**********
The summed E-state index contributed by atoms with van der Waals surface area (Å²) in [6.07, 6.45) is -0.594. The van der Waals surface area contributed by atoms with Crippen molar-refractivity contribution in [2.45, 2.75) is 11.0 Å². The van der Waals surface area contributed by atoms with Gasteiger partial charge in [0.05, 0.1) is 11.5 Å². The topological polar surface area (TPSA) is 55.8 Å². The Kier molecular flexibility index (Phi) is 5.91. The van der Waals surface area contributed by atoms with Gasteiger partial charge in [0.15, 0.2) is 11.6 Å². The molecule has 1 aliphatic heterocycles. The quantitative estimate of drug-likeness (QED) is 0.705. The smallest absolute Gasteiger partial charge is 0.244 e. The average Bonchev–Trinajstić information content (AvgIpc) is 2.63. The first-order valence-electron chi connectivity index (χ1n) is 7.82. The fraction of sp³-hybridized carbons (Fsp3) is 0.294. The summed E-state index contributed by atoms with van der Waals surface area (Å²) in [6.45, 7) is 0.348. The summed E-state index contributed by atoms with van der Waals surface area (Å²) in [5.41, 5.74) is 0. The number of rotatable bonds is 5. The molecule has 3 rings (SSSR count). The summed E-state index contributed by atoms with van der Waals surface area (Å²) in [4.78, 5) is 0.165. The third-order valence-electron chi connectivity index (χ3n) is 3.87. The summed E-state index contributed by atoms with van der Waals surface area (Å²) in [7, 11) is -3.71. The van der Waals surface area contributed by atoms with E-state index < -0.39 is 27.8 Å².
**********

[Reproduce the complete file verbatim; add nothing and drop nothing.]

The summed E-state index contributed by atoms with van der Waals surface area (Å²) in [6.07, 6.45) is -0.594. The van der Waals surface area contributed by atoms with Crippen molar-refractivity contribution in [2.45, 2.75) is 11.0 Å². The van der Waals surface area contributed by atoms with Gasteiger partial charge in [0.05, 0.1) is 11.5 Å². The topological polar surface area (TPSA) is 55.8 Å². The Kier molecular flexibility index (Phi) is 5.91. The van der Waals surface area contributed by atoms with Gasteiger partial charge in [0.15, 0.2) is 11.6 Å². The molecule has 1 aliphatic heterocycles. The quantitative estimate of drug-likeness (QED) is 0.705. The smallest absolute Gasteiger partial charge is 0.244 e. The average Bonchev–Trinajstić information content (AvgIpc) is 2.63. The first-order valence-electron chi connectivity index (χ1n) is 7.82. The fraction of sp³-hybridized carbons (Fsp3) is 0.294. The summed E-state index contributed by atoms with van der Waals surface area (Å²) in [6.45, 7) is 0.348. The summed E-state index contributed by atoms with van der Waals surface area (Å²) in [5.41, 5.74) is 0. The number of rotatable bonds is 5. The molecule has 3 rings (SSSR count). The summed E-state index contributed by atoms with van der Waals surface area (Å²) in [4.78, 5) is 0.165. The third-order valence-electron chi connectivity index (χ3n) is 3.87. The summed E-state index contributed by atoms with van der Waals surface area (Å²) in [7, 11) is -3.71. The van der Waals surface area contributed by atoms with E-state index < -0.39 is 27.8 Å².